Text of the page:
I love living in the Bay Area, and in my view, there are very few drawbacks to calling this part of the world home. Now I am certainly biased in this regard, since both my wife and I grew up here and have lived most of our lives here. But I have seen a fair bit of this world and there is definitely something special about Northern California and the Bay Area in particular.
One issue, however, which has become increasingly problematic in recent years, is the traffic. I realize that I am going to sound like the typical old timer here, lamenting the good ‘ol days when things were simpler, but I swear we used to call it rush hour traffic. As long as you didn’t drive certain routes at certain times, you could generally make good time getting around the Bay Area. Not so anymore - now it’s just called traffic and it doesn’t seem to matter when you are driving or where you are going - inevitably, you are going to get stuck in a traffic jam. (For more, see: Are Your Investments Taking on Unnecessary Risk?)
I was stuck in one of these inevitabilities recently, and got to thinking that driving in traffic is a lot like investing. The more I thought about it, the more I began to understand that the lessons we learn (or fail to learn) while driving in traffic might be analogous to those we should adhere to in order to successfully invest for the long term.
Let’s start with the assumption that, in general, people who are driving all want to get to their destination as quickly as possible and in one piece, though the second part of that is a bit harder to rely on based on what we see out there sometimes. To that point, most drivers in traffic are constantly making small (often inefficient) moves from one lane to another, in an effort to gain some advantage and reach our destination more quickly. If the lane we are in appears to be moving slowly (even for a short time), we give up on it and switch to the one that appears to be moving more swiftly. If we seem to be in the lane that’s moving along, everyone jumps in and there goes the advantage. (For related reading, see: To Sell or Not to Sell.)
At any given time, there are hundreds or thousands of other drivers on the road with us doing the exact same thing, trying to get ahead by guessing which lane will be the fastest, virtually ensuring that no one ever really finds the best lane, at least not for long. And when all is said and done, don’t we usually end up getting to our destination in the same amount of time anyway, despite all of our ducking and weaving through traffic? We may feel we’ve gotten ahead for a minute or two, but then we see that same green truck we passed 10 minutes ago, come rolling on by. What’s worse, all of that lane changing seriously increases our chances of a bad outcome, like getting into an accident, getting a ticket, or ending up in some kind of road rage incident. It turns out to be a whole lot of risk, for very little, if any, reward.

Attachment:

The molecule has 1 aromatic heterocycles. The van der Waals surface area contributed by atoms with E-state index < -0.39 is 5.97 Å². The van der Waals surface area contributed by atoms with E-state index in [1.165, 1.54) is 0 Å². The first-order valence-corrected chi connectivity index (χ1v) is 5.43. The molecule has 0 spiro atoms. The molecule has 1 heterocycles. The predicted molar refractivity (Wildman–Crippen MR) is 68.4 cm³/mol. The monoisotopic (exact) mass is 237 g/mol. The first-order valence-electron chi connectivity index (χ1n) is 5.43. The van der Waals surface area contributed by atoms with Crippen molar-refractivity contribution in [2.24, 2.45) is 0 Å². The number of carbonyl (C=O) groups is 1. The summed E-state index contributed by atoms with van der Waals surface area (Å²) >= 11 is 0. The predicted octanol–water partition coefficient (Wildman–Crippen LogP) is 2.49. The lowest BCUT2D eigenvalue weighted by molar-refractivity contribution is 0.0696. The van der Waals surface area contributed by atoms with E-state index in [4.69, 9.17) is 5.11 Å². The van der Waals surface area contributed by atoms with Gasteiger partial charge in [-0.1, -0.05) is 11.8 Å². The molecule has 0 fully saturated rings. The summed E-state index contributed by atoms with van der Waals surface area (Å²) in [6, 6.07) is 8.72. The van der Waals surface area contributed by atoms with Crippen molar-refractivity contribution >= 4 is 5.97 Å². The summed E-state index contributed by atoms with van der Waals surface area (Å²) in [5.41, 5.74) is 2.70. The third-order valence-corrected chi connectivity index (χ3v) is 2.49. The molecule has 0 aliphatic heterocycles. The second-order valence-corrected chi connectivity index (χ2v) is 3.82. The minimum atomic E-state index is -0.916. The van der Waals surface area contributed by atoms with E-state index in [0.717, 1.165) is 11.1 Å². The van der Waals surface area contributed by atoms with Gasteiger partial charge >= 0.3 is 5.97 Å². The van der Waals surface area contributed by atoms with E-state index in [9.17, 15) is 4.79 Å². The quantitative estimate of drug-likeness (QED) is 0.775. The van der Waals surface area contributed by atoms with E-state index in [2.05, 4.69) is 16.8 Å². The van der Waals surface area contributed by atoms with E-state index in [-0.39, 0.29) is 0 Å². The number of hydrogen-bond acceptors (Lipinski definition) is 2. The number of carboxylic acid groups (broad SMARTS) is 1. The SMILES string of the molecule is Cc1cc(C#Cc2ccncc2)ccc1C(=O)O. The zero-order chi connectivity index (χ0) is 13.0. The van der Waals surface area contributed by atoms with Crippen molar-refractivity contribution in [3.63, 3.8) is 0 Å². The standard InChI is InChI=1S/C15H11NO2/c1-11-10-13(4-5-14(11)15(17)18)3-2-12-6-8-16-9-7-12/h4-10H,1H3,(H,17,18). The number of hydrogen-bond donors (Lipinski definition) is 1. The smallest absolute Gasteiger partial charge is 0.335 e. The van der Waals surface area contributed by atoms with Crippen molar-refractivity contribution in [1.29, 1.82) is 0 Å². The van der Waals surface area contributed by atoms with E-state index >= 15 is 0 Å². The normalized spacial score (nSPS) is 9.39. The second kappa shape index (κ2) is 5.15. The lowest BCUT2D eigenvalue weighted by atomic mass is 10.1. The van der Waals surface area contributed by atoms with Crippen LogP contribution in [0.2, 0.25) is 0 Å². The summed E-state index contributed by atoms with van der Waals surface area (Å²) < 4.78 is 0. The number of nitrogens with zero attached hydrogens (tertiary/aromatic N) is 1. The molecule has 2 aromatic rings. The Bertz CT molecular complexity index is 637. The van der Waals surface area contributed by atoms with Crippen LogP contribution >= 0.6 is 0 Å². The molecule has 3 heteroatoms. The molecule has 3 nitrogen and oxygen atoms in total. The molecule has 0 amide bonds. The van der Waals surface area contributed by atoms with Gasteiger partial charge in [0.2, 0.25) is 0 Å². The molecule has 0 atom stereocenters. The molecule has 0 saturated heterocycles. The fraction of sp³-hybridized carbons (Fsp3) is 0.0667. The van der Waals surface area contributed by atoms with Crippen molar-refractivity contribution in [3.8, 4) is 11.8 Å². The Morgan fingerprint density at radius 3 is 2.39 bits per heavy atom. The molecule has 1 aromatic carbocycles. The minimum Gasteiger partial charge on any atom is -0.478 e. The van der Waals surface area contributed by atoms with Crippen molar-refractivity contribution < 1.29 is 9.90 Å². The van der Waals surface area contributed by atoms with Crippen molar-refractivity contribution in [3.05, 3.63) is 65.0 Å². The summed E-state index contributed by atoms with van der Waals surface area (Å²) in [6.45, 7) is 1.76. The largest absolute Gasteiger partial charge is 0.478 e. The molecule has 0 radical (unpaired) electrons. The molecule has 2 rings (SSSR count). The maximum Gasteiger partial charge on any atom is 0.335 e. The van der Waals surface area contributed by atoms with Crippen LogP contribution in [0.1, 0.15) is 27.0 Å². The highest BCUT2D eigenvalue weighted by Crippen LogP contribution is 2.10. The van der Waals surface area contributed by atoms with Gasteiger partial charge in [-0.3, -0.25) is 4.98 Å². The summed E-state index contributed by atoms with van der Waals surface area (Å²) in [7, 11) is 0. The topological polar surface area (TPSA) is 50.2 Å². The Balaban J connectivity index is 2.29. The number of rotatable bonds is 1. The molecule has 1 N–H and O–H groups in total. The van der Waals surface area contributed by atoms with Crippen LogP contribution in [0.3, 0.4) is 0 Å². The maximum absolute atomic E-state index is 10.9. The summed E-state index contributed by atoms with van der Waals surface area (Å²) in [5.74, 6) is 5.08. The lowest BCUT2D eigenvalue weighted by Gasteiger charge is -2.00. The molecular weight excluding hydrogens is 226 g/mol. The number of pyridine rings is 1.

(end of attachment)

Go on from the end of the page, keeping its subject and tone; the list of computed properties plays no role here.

I believe the same is true for investing. Every day, there are millions of investors trying to gain an advantage over the rest by making their best guesses as to what a specific stock, industry or market is worth. If one investor thinks it is overvalued, they sell, and if they think it is undervalued, they buy (switching lanes). Everyone is constantly trying to get ahead of each other, and it is this relentless pursuit of “beating the markets” which results in what is known as “market efficiency” and causes the markets to actually become fairly valued over time.
In the end, the actual worth of any investment, is simply the amalgamation of all of these individual guesses. And, as with driving, it turns out that more often than not, we are far better off choosing a reasonable route and staying the course for the long term, instead of trying to constantly outguess the investing universe as a whole. What’s more, it is unquestionably less dangerous and less stressful to invest this way.
At the end of the day, the message is simple - stay in your lane. The other lane isn’t moving any faster, so try to relax, turn on some music or have a nice conversation with the other people in your car. If you can do that, you’ll probably find that you’ve arrived at your destination sooner than you thought, and who knows, you might just enjoy the ride. (For more, see: 10 Tips for the Successful Long-Term Investor.)